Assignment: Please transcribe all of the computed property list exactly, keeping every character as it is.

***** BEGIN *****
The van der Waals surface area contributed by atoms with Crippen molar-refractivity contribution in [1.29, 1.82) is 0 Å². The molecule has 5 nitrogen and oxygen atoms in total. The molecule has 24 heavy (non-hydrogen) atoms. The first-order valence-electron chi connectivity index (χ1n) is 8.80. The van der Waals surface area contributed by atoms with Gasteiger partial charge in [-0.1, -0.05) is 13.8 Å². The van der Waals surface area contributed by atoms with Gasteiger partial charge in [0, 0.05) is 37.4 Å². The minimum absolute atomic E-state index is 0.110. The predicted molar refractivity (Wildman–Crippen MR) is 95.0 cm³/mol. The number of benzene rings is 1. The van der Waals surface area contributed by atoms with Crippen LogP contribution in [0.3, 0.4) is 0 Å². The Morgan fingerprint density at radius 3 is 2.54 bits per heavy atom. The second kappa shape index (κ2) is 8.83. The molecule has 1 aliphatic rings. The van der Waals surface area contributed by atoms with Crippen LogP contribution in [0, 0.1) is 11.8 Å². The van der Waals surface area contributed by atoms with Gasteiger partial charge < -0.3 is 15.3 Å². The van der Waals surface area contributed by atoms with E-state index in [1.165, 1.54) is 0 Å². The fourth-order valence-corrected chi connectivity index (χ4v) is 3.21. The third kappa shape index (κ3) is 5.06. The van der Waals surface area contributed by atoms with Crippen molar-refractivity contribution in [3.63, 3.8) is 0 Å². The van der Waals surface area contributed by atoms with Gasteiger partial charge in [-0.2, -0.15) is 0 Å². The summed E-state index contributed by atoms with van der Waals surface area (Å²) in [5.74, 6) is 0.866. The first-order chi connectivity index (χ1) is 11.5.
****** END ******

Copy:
The van der Waals surface area contributed by atoms with Crippen molar-refractivity contribution in [1.29, 1.82) is 0 Å². The molecule has 5 nitrogen and oxygen atoms in total. The molecule has 24 heavy (non-hydrogen) atoms. The first-order valence-electron chi connectivity index (χ1n) is 8.80. The van der Waals surface area contributed by atoms with Gasteiger partial charge in [-0.1, -0.05) is 13.8 Å². The van der Waals surface area contributed by atoms with Gasteiger partial charge in [0, 0.05) is 37.4 Å². The minimum absolute atomic E-state index is 0.110. The predicted molar refractivity (Wildman–Crippen MR) is 95.0 cm³/mol. The number of benzene rings is 1. The van der Waals surface area contributed by atoms with Crippen LogP contribution in [0.3, 0.4) is 0 Å². The Morgan fingerprint density at radius 3 is 2.54 bits per heavy atom. The second kappa shape index (κ2) is 8.83. The molecule has 1 aliphatic rings. The van der Waals surface area contributed by atoms with Crippen LogP contribution in [0, 0.1) is 11.8 Å². The van der Waals surface area contributed by atoms with Gasteiger partial charge < -0.3 is 15.3 Å². The van der Waals surface area contributed by atoms with E-state index in [1.165, 1.54) is 0 Å². The fourth-order valence-corrected chi connectivity index (χ4v) is 3.21. The third kappa shape index (κ3) is 5.06. The van der Waals surface area contributed by atoms with Crippen molar-refractivity contribution in [3.63, 3.8) is 0 Å². The van der Waals surface area contributed by atoms with Gasteiger partial charge in [-0.2, -0.15) is 0 Å². The summed E-state index contributed by atoms with van der Waals surface area (Å²) in [5.74, 6) is 0.866. The first-order chi connectivity index (χ1) is 11.5.